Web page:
I am not a jealous person. I am extremely satisfied with my life. I think of my journey as a very extraordinary, ordinary one.

I have an amazing husband, who is an outstanding father to our three wonderful children. We live in a very nice home, in a fabulous community, that is near the beach, in Charleston, South Carolina (consistently voted one of the best cities in the world). Although I almost always wish to lose a few pounds, I am generally pleased with my body. I love my friends. I love my job. I am healthy. I am happy. I am blessed.

If someone gets new boots, I may think they are nice and wish I had a pair, but I don't covet. If someone remodels their kitchen, I may salivate over their gorgeous backsplash, but I don't get angry when I enter my own kitchen and stare at our tile from 1999. If a Facebook friend posts stunning pictures of their tropical vacation, I may google and "dream plan" a similar trip for myself, but I do not cry over the fact that I am not there.

But there was a time, well, actually, there have been three times, when I have become consumed with jealousy. I am talking all-out covetousness, enviousness, green-eyed monster, jealousy. And these three times all coincided with the times when my children were babies.

They weren't physical things I coveted. Oh no. What I coveted most were ease and freedom. I would see a seemingly carefree woman casually running on the trail behind my house while I sat in a chair nursing my baby and I would feel such rage thinking, why can't that be me?

I'd enter the grocery store with a baby in a car seat carrier, a diaper bag on my shoulder, and no place to put the milk, while the woman next to me bee-bopped in with her basket on her hip and her phone to her ear and I found myself shooting evil-eyed envy her way.

And I didn't reserve these feelings for strangers—my friends were also fair game.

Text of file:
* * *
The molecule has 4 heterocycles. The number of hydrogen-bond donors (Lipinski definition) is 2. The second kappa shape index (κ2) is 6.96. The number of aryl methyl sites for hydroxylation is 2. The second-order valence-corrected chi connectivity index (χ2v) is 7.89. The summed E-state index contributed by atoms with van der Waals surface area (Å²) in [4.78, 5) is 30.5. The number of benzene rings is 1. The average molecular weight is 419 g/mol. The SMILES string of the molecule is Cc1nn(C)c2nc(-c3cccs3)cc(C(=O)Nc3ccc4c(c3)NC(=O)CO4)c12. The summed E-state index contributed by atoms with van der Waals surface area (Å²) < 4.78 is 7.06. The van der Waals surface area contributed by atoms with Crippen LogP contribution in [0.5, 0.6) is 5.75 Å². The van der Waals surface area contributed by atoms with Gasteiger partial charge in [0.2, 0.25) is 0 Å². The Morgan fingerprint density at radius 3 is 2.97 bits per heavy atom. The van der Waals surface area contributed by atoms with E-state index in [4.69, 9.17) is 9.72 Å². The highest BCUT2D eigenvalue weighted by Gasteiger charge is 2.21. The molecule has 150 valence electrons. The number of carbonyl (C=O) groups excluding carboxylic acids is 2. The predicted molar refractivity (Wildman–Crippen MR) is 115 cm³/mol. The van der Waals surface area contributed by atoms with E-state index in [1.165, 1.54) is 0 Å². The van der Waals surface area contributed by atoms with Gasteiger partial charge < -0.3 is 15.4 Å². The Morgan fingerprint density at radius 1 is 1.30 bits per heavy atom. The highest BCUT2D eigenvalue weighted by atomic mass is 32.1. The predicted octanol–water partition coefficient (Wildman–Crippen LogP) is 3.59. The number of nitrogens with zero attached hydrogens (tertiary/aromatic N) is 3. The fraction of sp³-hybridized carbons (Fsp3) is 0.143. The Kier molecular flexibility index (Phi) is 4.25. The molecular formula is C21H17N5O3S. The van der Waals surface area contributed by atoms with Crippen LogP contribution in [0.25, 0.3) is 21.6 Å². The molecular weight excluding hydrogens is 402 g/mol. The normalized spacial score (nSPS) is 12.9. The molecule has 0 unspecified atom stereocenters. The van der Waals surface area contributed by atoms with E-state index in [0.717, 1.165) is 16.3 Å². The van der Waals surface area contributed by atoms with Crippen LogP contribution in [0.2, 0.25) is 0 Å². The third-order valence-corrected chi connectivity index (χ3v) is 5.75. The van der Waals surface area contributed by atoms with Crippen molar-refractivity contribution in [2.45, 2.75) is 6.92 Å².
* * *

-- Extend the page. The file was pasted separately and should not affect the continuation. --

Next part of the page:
If we had a chance to meet another couple for dinner with older kids and they said, "Oh, we just gave the babysitter we found on Facebook $30 for pizza and told her to make sure the kids go to bed at some point tonight" (while I had spent days interviewing and researching potential caregivers and left them with a dissertation on how to care for the baby), I wanted to reach across the table and throat punch my "friends" for their nonchalant attitude towards the challenge that is finding a suitable babysitter.

If you are like I was and are living in these depths of despair, fear not. It will not be like this forever. Soon, very soon, you will be the mama running down the trail with nothing but an iPod. Or the mama talking on her cell while picking out eggs. Or the couple that actually enjoys going out to dinner and can do so without hours of investigations beforehand.

You will return to a life where you have time for you and you alone. I promise.

But you know what is wild? When you are out of this baby stage and when you are able to enjoy life a little bit again, you WILL miss these days.

You actually will feel pangs of jealousy when you pass the mama juggling the shopping cart cover and sippy cup in Target.

You will look longingly at the mama running on the trail while pushing the stroller.

You will smile with a bittersweet recollection when your friends describe their trials and tribulations at finding a suitable nanny.

Because you will remember all the times that weren't so tough. You will remember the giggles that came while you pushed the shopping cart. You will remember the baby coos you heard coming from the stroller while you were jogging.

You will remember the times you couldn't wait to get home from dinner so you could peer into the baby's crib to watch their little chests rise up and down. You will remember the smell of them while you held them close because they couldn't stand being in the store for another second. And you will remember their little finger wrapped around yours while you nursed them.

Yes, mama, you will get your life back. And you will love it. And feel relief. But you will never again have the precious moments you have now. So, please, try to be patient and take time to enjoy all the goodness before you return to that carefree life you once had.

Because with your freedom, comes your child's freedom, too—and that, mama, will make you truly green with envy for the life you once knew.

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